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What about non-certified skills?

In technical roles it’s easy to just focus on formal skills that are vital to the role. However, the cloud architect role also requires a range of soft skills, from communication and leadership skills to enthusiasm and passion for cloud infrastructures.    

The common thread is these people are all 100 percent passionate about what they do – to the extent that even if they weren’t getting paid pretty well to do their job, they’d probably be doing it at home anyway. This means we hire people who’ll be genuinely excited about what’s happening within the company or the next thing that’s coming along the pipeline,” said Alex Bartfeld, VP Professional Services at cloud-based data management and analytics firm Cloudera.

Similarly for Nidhi Gupta, technical skills will only get you so far, it’s so important to master non-technical skills. Gupta said:

"Collaboration and people skills are key – Like all DevOps roles, cloud architects are highly collaborative by nature. Employers are looking for people who can cope with managing complex systems, deal with internal customers, demonstrate leadership and work across departments. Show off your people skills and how you’d deploy these in your job."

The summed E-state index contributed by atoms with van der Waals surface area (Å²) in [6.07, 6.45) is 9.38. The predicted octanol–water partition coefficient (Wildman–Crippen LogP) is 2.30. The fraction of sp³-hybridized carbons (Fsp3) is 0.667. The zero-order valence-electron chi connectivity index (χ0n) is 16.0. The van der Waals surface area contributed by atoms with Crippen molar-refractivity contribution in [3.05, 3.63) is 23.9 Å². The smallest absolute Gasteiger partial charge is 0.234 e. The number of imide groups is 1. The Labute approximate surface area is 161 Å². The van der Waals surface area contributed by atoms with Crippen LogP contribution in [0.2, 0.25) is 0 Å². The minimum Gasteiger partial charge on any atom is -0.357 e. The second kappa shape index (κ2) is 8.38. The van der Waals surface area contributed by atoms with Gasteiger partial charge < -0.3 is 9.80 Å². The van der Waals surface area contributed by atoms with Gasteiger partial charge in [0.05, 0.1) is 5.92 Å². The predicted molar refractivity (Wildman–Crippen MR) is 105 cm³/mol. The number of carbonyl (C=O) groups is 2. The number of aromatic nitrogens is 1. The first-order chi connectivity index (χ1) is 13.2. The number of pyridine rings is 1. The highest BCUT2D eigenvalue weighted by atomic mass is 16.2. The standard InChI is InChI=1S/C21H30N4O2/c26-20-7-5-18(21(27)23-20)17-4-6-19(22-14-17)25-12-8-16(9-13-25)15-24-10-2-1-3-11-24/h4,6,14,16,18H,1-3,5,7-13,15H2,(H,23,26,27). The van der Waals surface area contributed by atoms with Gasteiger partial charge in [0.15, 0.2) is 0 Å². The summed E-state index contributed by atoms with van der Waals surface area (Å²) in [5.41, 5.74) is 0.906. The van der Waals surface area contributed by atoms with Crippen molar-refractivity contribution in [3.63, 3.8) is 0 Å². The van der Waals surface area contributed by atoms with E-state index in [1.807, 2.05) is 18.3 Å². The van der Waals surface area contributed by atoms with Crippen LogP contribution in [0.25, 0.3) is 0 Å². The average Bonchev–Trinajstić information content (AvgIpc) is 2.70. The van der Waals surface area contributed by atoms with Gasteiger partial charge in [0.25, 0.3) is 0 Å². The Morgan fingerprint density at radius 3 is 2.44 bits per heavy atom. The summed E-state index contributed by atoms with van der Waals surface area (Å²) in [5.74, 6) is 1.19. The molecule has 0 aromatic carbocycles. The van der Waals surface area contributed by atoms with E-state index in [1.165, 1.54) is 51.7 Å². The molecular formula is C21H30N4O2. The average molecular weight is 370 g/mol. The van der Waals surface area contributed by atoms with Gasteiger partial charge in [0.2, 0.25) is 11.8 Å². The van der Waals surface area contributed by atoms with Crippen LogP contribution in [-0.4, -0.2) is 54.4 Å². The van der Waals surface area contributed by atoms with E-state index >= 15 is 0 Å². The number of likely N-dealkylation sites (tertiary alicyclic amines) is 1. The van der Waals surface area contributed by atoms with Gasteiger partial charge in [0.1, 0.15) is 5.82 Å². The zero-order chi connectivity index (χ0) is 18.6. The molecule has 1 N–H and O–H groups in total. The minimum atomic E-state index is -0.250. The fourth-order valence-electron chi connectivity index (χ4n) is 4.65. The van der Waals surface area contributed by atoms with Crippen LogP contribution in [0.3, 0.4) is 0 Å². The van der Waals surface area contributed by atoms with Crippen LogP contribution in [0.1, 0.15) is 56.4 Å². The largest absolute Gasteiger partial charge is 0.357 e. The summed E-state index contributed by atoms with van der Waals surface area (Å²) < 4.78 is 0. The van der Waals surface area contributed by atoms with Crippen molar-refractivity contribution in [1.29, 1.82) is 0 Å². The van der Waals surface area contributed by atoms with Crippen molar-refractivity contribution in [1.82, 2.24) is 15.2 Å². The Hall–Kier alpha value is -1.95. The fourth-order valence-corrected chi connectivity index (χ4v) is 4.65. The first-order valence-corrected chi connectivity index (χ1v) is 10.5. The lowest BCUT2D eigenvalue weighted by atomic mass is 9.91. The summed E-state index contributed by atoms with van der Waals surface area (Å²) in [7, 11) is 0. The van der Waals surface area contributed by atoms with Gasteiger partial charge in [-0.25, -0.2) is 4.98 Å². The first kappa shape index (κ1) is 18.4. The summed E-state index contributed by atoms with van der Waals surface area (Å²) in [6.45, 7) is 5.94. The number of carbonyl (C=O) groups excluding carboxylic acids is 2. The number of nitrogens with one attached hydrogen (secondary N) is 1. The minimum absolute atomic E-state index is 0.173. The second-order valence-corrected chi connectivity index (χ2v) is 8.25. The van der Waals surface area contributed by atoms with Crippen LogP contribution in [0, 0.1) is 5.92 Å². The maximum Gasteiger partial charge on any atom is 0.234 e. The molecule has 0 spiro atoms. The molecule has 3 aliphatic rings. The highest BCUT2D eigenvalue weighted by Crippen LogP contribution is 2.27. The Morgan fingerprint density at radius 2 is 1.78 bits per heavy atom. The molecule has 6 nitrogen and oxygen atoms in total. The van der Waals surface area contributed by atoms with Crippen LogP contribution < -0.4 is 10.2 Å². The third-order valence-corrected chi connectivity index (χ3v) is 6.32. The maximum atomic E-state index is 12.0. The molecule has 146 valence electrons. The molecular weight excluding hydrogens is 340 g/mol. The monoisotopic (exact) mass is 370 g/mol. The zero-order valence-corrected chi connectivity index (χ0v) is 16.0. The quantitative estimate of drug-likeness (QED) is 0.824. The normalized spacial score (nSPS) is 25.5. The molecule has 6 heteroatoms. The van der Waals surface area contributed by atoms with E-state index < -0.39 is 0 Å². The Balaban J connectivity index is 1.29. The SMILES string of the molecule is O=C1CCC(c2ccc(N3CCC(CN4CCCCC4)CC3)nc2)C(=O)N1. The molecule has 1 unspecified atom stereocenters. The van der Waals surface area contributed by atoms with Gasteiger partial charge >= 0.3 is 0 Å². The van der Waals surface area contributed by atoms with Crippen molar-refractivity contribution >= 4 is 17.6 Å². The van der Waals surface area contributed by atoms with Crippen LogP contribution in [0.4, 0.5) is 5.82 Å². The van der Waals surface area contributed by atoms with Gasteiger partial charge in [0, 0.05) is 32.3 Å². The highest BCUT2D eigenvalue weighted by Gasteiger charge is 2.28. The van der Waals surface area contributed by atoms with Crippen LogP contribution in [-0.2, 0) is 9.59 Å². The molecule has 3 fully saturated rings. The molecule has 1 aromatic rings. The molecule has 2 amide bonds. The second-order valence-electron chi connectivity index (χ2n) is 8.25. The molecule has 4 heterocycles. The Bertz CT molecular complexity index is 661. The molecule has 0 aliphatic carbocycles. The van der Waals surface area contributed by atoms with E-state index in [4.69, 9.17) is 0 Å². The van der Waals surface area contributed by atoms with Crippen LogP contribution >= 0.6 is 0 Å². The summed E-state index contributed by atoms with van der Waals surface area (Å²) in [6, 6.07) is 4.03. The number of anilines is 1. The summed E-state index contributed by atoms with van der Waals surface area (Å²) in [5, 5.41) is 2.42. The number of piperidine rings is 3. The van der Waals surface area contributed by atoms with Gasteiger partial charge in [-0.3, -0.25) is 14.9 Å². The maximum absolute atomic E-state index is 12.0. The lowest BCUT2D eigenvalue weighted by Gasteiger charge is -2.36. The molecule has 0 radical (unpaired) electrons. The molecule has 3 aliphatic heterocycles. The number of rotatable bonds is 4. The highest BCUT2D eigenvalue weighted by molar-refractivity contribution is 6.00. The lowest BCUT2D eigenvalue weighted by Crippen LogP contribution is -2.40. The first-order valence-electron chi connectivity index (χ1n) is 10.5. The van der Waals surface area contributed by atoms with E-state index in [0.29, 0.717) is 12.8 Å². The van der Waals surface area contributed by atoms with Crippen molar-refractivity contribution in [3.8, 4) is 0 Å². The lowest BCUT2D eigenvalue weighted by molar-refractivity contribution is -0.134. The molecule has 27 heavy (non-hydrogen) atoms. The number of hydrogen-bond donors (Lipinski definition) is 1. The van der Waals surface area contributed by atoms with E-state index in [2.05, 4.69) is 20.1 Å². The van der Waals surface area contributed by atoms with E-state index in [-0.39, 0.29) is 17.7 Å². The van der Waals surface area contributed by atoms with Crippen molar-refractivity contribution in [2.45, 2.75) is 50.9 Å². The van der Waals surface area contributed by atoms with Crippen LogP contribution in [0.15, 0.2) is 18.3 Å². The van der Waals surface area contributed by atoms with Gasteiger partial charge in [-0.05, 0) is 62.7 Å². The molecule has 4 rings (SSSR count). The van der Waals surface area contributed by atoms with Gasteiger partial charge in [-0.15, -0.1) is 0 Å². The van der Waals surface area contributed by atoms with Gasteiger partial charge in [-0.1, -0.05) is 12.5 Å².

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How to become a cloud architect: Salary expectations

According to IT Jobs Watch, in the UK a cloud architect could expect to receive on average around £75,000 annually, this is considerably higher than the average salary for those in the cloud computing sector in the UK (this being £57,000 per year). 

What's more, between 2015 and 2016, the average UK cloud architect salary increased by 7.14 percent, growing from £70,000 to £75,000 in a year. 

In the last three months, IT Jobs Watch has recorded 313 cloud architect job advertisements, beating both cloud solutions architects and cloud infrastructure architects. This growth highlight the increasing demand for cloud architects.

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How to become a cloud architect: Is the role changing?

Historically, technology careers can change shape pretty quickly as new tech trends come and go. Knowing how your role could change will set you in good stead for any potential career moves. 

"The cloud architect role is particularly dynamic and the requirements are constantly evolving. This reflects the evolution of cloud technologies over time, the move from private, on-premise clouds to public clouds and not least, the high fragmentation (and lack of unified standards) of the services offered by public cloud vendors.